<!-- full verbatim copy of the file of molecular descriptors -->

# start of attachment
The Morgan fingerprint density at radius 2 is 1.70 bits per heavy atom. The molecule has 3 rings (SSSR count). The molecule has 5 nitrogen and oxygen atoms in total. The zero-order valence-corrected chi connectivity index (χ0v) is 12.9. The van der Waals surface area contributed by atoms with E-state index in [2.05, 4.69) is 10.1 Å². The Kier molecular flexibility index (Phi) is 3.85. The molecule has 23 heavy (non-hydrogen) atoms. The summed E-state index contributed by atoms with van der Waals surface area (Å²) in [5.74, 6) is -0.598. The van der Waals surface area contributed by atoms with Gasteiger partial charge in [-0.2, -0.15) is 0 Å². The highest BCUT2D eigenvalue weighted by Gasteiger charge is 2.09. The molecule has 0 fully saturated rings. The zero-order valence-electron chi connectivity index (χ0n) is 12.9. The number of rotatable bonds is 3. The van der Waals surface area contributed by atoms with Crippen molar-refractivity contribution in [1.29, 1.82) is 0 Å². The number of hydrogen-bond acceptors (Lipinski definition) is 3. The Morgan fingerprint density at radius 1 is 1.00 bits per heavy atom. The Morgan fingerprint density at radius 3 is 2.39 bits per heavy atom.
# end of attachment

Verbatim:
The Morgan fingerprint density at radius 2 is 1.70 bits per heavy atom. The molecule has 3 rings (SSSR count). The molecule has 5 nitrogen and oxygen atoms in total. The zero-order valence-corrected chi connectivity index (χ0v) is 12.9. The van der Waals surface area contributed by atoms with E-state index in [2.05, 4.69) is 10.1 Å². The Kier molecular flexibility index (Phi) is 3.85. The molecule has 23 heavy (non-hydrogen) atoms. The summed E-state index contributed by atoms with van der Waals surface area (Å²) in [5.74, 6) is -0.598. The van der Waals surface area contributed by atoms with Gasteiger partial charge in [-0.2, -0.15) is 0 Å². The highest BCUT2D eigenvalue weighted by Gasteiger charge is 2.09. The molecule has 0 fully saturated rings. The zero-order valence-electron chi connectivity index (χ0n) is 12.9. The number of rotatable bonds is 3. The van der Waals surface area contributed by atoms with Crippen molar-refractivity contribution in [1.29, 1.82) is 0 Å². The number of hydrogen-bond acceptors (Lipinski definition) is 3. The Morgan fingerprint density at radius 1 is 1.00 bits per heavy atom. The Morgan fingerprint density at radius 3 is 2.39 bits per heavy atom.